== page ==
A full ban on conversion therapy must include religious settings and protect trans people.
Aged 21, Liam – a trans man – confided in the pastor at his church about having a difficult time with his gender identity and sexuality. When he was offered support, he accepted, not realising that the purpose of this ‘help’ was to prevent him from transitioning and to end his relationships with women. Soon, he was being coerced into thinking that he would go to hell if he transitioned.
“I was told that I'd embraced a lie from the devil…These meetings often revolved around the pastor condemning my gender and sexuality, and citing scriptures that he said proved God’s design was for cis, heterosexual men and women,” said Liam. “Even though I’m unsure what I believe anymore, I still live with the fear that I will go to hell.”
51% of respondents who had been subjected to conversion practices said religious or faith groups had conducted it.
Unfortunately for Liam, this was not an isolated experience. Conversion therapy (also known as ‘reparative therapy’) is any practice that seeks to suppress, ‘cure’, or change a person’s sexual orientation, gender identity, and/or gender expression – and a large proportion of it takes place within a religious or faith-based setting. In fact, the Government’s 2018 National LGBT Survey found that 51% of respondents who had been subjected to conversion practices said religious or faith groups had conducted it.
Conversion therapy in religious settings often involves a combination of processes that can range from private or public prayer, to laying of hands. The latter can include a practice described as “beating the homosexuality out of the persons”, often with the use of brooms. LGBTQ+ individuals considered to be ‘possessed’ by the ‘demonic’ spirit of homosexuality may also be subjected to deliverance healing, which can see them forced to drink or bathe in potions deemed “spiritual water”, or even be starved of food and sleep until it is believed that the homosexuality has fled their body.
“When I say I was prayed for, I’m not talking about a quick ‘Our Father’ type prayer,” said George, who experienced conversion therapy aged 17, through her friend’s church youth group. “It was lengthy, it was loud, it was two adults shouting and pushing down on my head, forcing me to my knees. It went on and on and they wouldn’t stop until I said I felt a change. I hadn’t been diagnosed back then, but I now know I am autistic, and the experience was totally overwhelming for me.”
No study has ever determined that conversion therapy is successful.
While no study has ever determined that conversion therapy is successful, there is significant evidence that it can be fatal, and survivors carry the resulting trauma throughout their lives. A 2018 study found that LGBTQ+ youth who had undergone conversion therapy were more than twice as likely to report having attempted suicide multiple times following the experience. While not all forms of conversion therapy involve violence, even talking therapies are a damaging and degrading practice that leave lasting scars on LGBTQ+ survivors.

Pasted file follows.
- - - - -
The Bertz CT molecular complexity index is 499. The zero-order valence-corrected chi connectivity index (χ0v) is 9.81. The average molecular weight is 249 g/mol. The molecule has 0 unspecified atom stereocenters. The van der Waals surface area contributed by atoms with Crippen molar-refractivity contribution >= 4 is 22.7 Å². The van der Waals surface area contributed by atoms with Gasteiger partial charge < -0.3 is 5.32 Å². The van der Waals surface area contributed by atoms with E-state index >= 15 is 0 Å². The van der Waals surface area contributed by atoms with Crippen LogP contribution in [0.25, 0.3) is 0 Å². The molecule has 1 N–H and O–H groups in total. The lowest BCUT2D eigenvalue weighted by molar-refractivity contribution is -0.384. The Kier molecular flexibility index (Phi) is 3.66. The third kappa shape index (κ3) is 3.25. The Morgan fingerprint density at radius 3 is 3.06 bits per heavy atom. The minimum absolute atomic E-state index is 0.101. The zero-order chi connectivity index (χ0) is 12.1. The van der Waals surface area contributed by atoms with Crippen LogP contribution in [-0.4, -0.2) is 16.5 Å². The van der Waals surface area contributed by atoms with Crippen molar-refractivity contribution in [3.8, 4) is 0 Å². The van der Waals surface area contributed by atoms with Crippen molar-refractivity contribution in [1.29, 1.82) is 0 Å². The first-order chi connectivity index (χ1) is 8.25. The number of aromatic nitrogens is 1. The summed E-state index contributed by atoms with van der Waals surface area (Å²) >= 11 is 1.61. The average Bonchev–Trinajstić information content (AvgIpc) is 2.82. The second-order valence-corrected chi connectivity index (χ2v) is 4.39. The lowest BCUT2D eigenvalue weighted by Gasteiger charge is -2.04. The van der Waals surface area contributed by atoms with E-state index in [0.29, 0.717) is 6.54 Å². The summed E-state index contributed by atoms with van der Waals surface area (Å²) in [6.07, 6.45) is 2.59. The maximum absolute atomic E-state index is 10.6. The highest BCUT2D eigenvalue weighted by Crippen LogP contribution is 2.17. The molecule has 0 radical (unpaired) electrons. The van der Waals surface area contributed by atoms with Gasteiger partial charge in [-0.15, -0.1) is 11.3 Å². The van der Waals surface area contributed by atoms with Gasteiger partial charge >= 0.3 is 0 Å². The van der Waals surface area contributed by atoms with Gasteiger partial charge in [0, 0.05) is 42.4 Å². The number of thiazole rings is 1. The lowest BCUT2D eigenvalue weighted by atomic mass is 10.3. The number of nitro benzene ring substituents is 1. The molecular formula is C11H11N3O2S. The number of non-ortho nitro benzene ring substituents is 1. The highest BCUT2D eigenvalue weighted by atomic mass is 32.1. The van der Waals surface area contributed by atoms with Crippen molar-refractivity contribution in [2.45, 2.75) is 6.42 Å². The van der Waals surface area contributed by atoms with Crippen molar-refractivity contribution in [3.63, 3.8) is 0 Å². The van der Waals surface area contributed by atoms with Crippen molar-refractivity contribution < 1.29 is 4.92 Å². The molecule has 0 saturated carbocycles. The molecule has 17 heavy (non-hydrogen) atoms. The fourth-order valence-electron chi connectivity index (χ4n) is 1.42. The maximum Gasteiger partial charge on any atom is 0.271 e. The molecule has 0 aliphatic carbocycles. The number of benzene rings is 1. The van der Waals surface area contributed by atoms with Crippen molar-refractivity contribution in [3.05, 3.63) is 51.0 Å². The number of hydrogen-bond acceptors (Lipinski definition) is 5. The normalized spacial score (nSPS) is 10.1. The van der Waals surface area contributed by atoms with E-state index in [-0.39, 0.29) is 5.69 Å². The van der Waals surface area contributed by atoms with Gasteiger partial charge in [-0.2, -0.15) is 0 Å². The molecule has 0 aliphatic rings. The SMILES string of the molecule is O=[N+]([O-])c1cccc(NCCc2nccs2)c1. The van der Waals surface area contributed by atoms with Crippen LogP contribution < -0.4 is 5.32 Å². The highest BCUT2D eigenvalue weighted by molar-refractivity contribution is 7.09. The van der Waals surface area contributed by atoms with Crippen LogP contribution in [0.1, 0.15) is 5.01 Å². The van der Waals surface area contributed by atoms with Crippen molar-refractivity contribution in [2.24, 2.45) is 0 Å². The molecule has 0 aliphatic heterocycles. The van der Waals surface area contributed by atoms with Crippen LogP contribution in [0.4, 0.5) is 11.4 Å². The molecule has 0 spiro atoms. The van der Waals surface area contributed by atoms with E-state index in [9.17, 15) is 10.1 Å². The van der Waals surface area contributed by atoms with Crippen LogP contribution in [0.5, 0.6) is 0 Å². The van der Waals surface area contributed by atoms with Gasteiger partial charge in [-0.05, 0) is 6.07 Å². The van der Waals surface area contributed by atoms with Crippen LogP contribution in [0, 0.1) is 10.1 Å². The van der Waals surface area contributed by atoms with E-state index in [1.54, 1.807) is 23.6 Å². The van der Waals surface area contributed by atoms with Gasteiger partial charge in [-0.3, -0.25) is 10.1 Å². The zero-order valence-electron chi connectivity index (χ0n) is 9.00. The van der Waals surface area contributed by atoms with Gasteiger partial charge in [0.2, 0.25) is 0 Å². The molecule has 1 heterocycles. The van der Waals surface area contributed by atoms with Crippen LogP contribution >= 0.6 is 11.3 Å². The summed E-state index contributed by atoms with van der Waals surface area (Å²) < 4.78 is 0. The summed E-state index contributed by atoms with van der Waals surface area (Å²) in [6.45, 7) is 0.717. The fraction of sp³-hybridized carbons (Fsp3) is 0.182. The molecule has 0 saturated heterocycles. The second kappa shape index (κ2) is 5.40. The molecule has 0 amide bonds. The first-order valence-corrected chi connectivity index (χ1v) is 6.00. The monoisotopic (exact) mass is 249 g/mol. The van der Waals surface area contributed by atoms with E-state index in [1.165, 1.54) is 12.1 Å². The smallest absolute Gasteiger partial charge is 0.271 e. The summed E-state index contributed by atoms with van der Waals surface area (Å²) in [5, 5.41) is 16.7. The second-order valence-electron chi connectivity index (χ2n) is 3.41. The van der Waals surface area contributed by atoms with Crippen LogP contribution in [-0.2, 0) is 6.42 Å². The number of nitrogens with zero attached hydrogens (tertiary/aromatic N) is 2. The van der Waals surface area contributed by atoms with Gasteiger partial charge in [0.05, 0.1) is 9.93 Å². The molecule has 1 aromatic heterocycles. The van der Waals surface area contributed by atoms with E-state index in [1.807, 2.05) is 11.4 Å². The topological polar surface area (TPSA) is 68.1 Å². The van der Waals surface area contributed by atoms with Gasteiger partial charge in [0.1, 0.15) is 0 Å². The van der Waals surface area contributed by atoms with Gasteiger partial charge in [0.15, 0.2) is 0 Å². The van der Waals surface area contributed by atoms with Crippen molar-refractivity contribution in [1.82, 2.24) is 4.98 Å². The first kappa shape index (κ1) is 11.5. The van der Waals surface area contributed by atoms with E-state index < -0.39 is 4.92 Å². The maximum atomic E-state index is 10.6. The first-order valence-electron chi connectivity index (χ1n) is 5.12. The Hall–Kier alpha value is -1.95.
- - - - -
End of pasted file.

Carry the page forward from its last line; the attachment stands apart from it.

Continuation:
“During the year I had conversion therapy, I started to self-harm and became very depressed,” said Emily. “It took six or so years before I realised that what had happened to me was conversion therapy, and that it was wrong. Dating has been impossible at times – sometimes I have felt physically sick when starting a relationship because the feelings of ‘I shouldn't be here’ come back so strongly. My pastor’s attempts at therapy might have appeared innocuous, and he may have truly believed he was doing the right thing, but his actions caused me a great deal of harm.”
After being questioned on his gender identity and sexuality in the name of religion, Liam experienced lasting damage to his relationships with others and his perception of self. Research has revealed that trans people are disproportionately impacted by conversion therapy, with the Government’s 2018 National LGBT Survey finding that trans respondents were much more likely to have undergone or been offered conversion therapy (13%) than cisgender respondents (7%).
“One of the most destructive impacts was that I began to believe I was unlovable,” Liam said. “After all, if I was being told that even God couldn't bear who I am, then it was, and sometimes still is, difficult to see how I am worthy of love.”
To protect all LGBTQ+ people from significant suffering and trauma, any ban on conversion therapy must be holistic and comprehensive.
It’s clear that in order to protect all LGBTQ+ people from significant suffering and trauma, any ban on conversion therapy must be holistic and comprehensive. It must protect trans people from gender identity conversion therapy and make no excuses for religious activities carried out with the goal of changing or suppressing someone’s gender or sexuality, no matter how innocuous they might appear. Supported by Ahmed Shaheed – the UN Special Rapporteur on Freedom of Religion or Belief – and a wide array of national religious organisations, including the Church of England, Methodists, Quakers, the Hindu Council UK, and the Dhamma Center, we urgently call for a ban not only on the practice of conversion therapy, but also its promotion. Finally, any legislation put in place must provide support services for current and historical survivors of conversion practices, as well as statutory safeguarding training for all medical and mental health providers, social workers, therapists, and relevant education and justice institutions.